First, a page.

• 25. Build or Buy • No universal right or wrong answer • Depends on local contexts – Strategic p g positioning g – Internal IT capability – Existing environments – Level of complexity/customization needed – Market factors: market maturity, vendor choices, competence, willingness to customize/learn – Pricing arrangements – Purchasing power g – Sustainability
  • 26. Outsourcing Decision Tree Keep Internal No Is external delivery No reliable and lower cost? Does service offer Yes OUTSOURCE! competitive advantage? titi d t ? Yes Keep Internal From a teaching slide by Nelson F. Granados, 2006
  • 27. Outsourcing Dilemmas Doig et al, “Has Outsourcing gone too far,” McKinsey Quarterly, 2001 • “One of the challenges Ford has is that it has outsourced so One much of its process, it no longer has the expertise to understand how it all comes together” Marco Iansiti, CIO, 2003 From a teaching slide by Nelson F. Granados, 2006
  • 28. IT Outsourcing: Ramathibodi’s Case External delivery unreliable • Non-Core HIS HIS, External delivery higher cost • ERP, IT Support? No Keep Internal Is external delivery No reliable and lower cost? Does service offer Yes OUTSOURCE! competitive advantage? PACS, RIS, PACS RIS Departmental Yes Keep Internal systems, Core HIS, C O C S CPOE IT Training Strategic advantages • Agility due to local workflow accommodations •SSecondary d t utilization ( d data tili ti (research, QI) h • Roadmap to national leader in informatics From a teaching slide by Nelson F. Granados, 2006
  • 29. If Decision = Build Challenges g • Recruitment & retention • Keeping up with new technologies & requirements – The “legacy systems” trap • Justifying “slow” implementation
  • 30. If Decision = Build Suggestions • Recruitment & retention • Knowledge management: Tacit -> Explicit > • Have long-term vision/strategies • Aim for system evolution – New requirements – New technologies/best practices – Refactoring • Prioritize • Reevaluate build/buy decision every 5 years
  • 31. If Decision = Buy Challenges g • Vendor selection • Justifying long-term costs • Managing risks • The “vendor lock-in” problem p
  • 32. If Decision = Buy Suggestions • Take time & effort in knowing your potential vendors • Be flexible in requirements, project delivery • Look at vendor as partner, not contractor – Be careful of “us-versus-them” mentality y • Understand “learning curves” • Be less bureaucratic more collaborative bureaucratic, • Be specific in SLAs, MAs, IP, data ownership • Choose technologies wisely, with rooms for later migration if possible • Knowledge transfer • Always have a Plan B (Alternative vendors, internal workforce)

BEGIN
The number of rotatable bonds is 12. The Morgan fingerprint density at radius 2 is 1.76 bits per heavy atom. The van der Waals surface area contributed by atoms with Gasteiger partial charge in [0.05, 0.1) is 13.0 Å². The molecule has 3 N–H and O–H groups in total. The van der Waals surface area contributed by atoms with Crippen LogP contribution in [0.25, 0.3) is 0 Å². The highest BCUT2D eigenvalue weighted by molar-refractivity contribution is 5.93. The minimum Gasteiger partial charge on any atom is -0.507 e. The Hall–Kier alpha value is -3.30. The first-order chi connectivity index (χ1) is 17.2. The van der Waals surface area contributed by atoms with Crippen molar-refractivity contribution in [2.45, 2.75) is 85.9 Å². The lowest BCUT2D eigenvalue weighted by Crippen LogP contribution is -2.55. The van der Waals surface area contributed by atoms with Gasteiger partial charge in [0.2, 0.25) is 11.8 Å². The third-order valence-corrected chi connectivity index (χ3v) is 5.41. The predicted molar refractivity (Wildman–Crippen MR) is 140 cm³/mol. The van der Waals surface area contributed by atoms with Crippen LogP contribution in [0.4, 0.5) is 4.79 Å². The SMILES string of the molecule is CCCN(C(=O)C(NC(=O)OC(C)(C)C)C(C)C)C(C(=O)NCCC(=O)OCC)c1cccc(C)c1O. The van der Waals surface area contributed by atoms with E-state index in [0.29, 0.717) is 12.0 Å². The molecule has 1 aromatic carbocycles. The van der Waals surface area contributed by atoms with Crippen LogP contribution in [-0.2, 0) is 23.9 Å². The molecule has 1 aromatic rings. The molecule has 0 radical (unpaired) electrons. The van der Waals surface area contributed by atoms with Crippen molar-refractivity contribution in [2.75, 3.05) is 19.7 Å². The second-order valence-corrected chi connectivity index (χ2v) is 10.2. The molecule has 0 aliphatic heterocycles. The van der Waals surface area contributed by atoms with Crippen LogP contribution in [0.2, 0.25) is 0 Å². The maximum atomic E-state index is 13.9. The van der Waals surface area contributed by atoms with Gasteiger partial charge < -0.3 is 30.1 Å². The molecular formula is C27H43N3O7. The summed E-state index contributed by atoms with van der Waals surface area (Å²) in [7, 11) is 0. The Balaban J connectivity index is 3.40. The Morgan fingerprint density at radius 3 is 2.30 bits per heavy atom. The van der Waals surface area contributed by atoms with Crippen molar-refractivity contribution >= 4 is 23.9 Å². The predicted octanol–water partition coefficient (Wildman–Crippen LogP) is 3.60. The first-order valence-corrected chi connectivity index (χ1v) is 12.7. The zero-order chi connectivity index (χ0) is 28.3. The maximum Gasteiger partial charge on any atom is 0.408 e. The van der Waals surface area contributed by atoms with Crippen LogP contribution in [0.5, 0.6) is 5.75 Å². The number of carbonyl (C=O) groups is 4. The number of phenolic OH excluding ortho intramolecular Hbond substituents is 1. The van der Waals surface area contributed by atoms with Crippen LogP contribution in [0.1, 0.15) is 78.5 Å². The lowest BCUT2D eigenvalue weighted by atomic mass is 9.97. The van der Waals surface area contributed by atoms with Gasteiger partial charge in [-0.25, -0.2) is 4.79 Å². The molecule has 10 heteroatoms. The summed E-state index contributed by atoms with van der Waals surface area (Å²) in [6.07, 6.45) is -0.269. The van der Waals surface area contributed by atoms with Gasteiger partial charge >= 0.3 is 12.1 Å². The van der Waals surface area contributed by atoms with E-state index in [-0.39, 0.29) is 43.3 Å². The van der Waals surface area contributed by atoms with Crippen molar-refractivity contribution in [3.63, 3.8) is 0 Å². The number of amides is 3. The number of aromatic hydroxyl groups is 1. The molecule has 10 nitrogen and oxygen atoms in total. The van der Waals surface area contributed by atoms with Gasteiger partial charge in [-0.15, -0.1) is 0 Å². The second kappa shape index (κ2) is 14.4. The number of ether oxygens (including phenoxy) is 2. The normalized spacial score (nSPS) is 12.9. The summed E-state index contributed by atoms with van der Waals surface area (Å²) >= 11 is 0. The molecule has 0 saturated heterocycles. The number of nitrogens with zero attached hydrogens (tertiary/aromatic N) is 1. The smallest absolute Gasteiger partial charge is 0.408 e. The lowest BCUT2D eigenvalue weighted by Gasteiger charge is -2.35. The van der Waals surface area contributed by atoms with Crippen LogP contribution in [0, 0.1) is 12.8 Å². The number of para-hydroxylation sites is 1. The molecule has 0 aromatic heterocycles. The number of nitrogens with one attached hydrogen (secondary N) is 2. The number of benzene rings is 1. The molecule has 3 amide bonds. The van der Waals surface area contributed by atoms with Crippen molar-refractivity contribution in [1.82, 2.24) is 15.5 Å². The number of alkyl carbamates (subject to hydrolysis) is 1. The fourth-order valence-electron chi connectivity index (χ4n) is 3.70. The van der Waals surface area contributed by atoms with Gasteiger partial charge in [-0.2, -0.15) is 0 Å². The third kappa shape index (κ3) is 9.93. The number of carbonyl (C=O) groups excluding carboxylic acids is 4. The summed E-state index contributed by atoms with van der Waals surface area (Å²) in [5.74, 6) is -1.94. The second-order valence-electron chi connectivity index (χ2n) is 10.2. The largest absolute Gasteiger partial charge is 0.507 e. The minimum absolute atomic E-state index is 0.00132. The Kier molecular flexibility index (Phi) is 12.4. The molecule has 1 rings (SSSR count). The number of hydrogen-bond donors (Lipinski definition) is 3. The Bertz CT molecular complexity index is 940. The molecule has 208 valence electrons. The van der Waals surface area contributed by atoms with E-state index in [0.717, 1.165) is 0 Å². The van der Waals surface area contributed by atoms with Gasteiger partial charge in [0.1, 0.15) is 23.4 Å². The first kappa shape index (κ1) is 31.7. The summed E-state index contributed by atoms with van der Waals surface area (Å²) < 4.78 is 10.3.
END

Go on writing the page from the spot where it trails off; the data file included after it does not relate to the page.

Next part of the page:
• 33. Gartner’s Sourcing Life Cycle Strategic g Tactical Sourcing Strategy Evaluation and Selection g Alignment g Identification g Organization assessment g Criteria development g Core competencies g Organization fit g Market scan g Selection process g Make-or-buy decisions g Partnership g Risk analysis opportunities Sourcing Contract Management Development g Relationship g Governance model g Performance g Metrics assessment g Payment models g Goals: reach business objectives, efficiency, g Terms and conditions q quality, innovation y, g Provision g Transition for changes From a teaching slide by Nelson F. Granados, 2006
  • 34. Levels of Adoption Individual Department within organization Organization
  • 35. Adoption Considerations • Organizational adoption ≠ individual use • IT availability vs. IT use • Depth (IT infusion) vs. breadth (IT diffusion) • Components of IT – Technologies People – Functions – Data Techno- Process – Management logy
  • 36. Adoption Curve Source: Rogers (2003)
  • 37. Key Management Issues • Change management Communication Clear, shared vision and user commitment C Workflow considerations Adequate and multi-disciplinary user involvement Leadership support p pp Training • Project management • Organizational learning • Innovativeness Source: Theera-Ampornpunt (unpublished)
  • 38. Summary • Know what to adopt – Gap analysis • Know why adopt – Individual & organizational impacts (clinical/administrative, strategic/operational) • Know how to adopt – L Local contexts di t t how; “K l t t dictate h “Know your organization” i ti ” – Balance technology focus with people & process focus – Manage risks – Manage change – Balance immediate needs with long term journey long-term – Evaluate!!
  • 39. References • DeLone WH, McLean ER. Information systems success: the quest for the dependent variable. Inform Syst Res. 1992 Mar;3(1):60-95. • Friedman CP. A "fundamental theorem" of biomedical informatics. J Am Med Inform Assoc. 2009 Apr;16(2):169-70. • Hartzband P Groopman J Off the record avoiding the pitfalls of going electronic N Engl J P, J. record--avoiding electronic. Med. 2008 Apr 17;358(16):1656-1658. • Hersh W. Health care information technology: progress and barriers. JAMA. 2004 Nov 10:292(18):2273-4. • Shortliffe EH. Sh tliff EH JBI status report. Journal of Biomedical Informatics. 2002 O t 35(5 6) 279 t t t J l f Bi di l I f ti Oct;35(5-6):279- 80. • Theera-Ampornpunt N. Measurement of health information technology adoption: a review of the literature and instrument development [master’s Plan B project] (unpublished). Minneapolis (MN): University of Minnesota; 2009. 165 p. • Theera-Ampornpunt N. Medical informatics: a look from USA to Thailand. Presented at: Ramathibodi's Fourth Decade: Best Innovation to Daily Practice; 2009 Feb 10-13; Nonthaburi, Thailand. Panel discussion via videoconference, in Thai. , , http://www.slideshare.net/nawanan/medical-informatics-a-look-from-usa-to-thailand- 1009781